McGregor paddles to ninth Berg victory

16 July 2012

Hank McGregor triumphed over a classy field and atrocious weather on the final day to claim a record ninth title in the Berg River Canoe Marathon at Velddrif in the Western Cape on the weekend.

The win was an emotional one for the current world marathon champion and Team Best 4 Kayak Centre captain as his father Lee McGregor was seconding him for the first time in almost a decade, and his team mate and best friend Grant van der Walt had been sidelined by a stomach virus that hit the race.

“This ninth win is a very special one, for sure,” said McGregor. “There were some class paddlers out there.

“On the way in to the finish, the guys in the front four boat bunch were discussing the fact that there was a total of 16 wins in the group. Only Lance King has not won it before and we were teasing him about needing to start to show some interest.

‘Very tough’

“It was very tough out there in the wind,” he added. “It was incredibly cold and the net wind chill factor took it to a negative. That is a tough place to be in when you are locked into an endurance event like the Berg.

“Going into the headwind the waves were like three-foot surf. It was ridiculous. I would have much preferred to be on a surfski!”

The gutsy Durbanite started the final 62km stage from Zoutkloof to the West Coast fishing town of Velddrif with a nine-minute overall race lead, and quickly settled into a five-boat lead bunch that included podium contenders Simon van Gysen, Graeme Solomon and Lance King, as well as the resurgent nineties King of the Berg, Robbie Herreveld.

Absent from the final stage was the luckless Jacques Theron, a three-time winner of the race, who became another casualty of the stomach bug that derailed Grant van der Walt on the third stage along with several other paddlers.

Broken rudder cable

The next man to drop out of contention was the plucky Van Gysen, whose hopes of a podium finish evaporated when he broke a rudder cable less than half an hour into the stage. He raced to the bank to repair the damage, but it cost him several minutes and he lost contact with the other podium contenders.

McGregor won the Best 4 bridge prize, making it a clean sweep of the stage hotspots, as the race moved onto the flat tidal estuary that was buffeted by gale-force south-easterly winds which made wind chill a very serious threat to the paddlers in addition to whipping up big waves on the lagoon.

With only 500 metres remaining, McGregor kicked and only Graeme Solomon looked like posing a threat to him. McGregor, however, took the line honours to a hero’s welcome with Solomon’s sprint enough to earn him second place overall ahead of Lance King.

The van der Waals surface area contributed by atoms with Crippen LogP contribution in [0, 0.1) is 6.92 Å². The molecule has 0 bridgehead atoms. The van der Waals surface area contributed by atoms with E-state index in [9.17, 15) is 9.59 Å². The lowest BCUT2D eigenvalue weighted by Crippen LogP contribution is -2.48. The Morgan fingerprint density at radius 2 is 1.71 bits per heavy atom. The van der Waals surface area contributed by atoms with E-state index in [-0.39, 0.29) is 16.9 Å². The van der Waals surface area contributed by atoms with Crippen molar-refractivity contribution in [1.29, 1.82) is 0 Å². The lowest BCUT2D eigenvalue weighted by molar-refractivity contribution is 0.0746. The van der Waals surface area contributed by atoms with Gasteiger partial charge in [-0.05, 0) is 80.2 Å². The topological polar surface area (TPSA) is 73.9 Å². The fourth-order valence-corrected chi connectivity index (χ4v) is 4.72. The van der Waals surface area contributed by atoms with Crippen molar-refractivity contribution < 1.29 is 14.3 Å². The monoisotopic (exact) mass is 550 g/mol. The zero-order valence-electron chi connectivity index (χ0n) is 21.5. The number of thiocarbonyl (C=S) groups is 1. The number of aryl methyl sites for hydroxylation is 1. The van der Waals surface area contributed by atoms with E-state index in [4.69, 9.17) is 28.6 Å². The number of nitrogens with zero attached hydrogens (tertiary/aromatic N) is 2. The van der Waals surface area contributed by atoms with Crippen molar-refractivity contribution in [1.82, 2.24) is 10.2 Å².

Simon van Gysen did extremely well to claw his way back through the field after his rudder cable issues to claim fourth place.

Women’s race

In the women’s race, Jen Theron snatched her first major river title with a solid performance on the final stage that included another systematic and patient chase from behind to catch the never-say-die Robyn Kime.

Kime made a valiant charge early on as Theron had started with an 11-minute lead. Kime, a two-time winner of the event, made good use of the revised race rules that allowed the women to ride the slip waves of male paddlers in the massed start on the final stage, but Theron repeated her performance of the third stage and gradually reeled her in.

The pair entered the final section from the portage at Oordraplek to the finish together in a group with three other male paddlers, a striking statement about the new rules, and it was Kime who held on in the tough and windy conditions to claim the stage line honours while Theron finished with a beaming smile knowing that her 11-minute overall lead was still intact.

“It made a massive difference to have the race committee allow us to race like other paddlers and ride wave on bunches,” said Theron. “This race would have been truly horrible if we had not been able to ride slip, and the fact that we were able to provide such a close race I hope adds value to the event.”

“It will also give women a chance to strive for goals like a top 20 or a top 10 overall, which will be fantastic,” she added.



    1. Hank McGregor 15:53.47
    2. Graeme Solomon 16:02.52
    3. Lance King 16:03.18
    4. Simon van Gysen 16:12.39
    5. Robbie Herreveld 16:17.55


    1. Jen Theron 17:38.31
    2. Robyn Kime 17:49.39
    3. Jenna Ward 19:23.18
    4. Robyn Henderson 19:41.07
    5. Kirsten Penderis 19:41.57

SAinfo reporter

Would you like to use this article in your publication or on your website? See: Using SAinfo material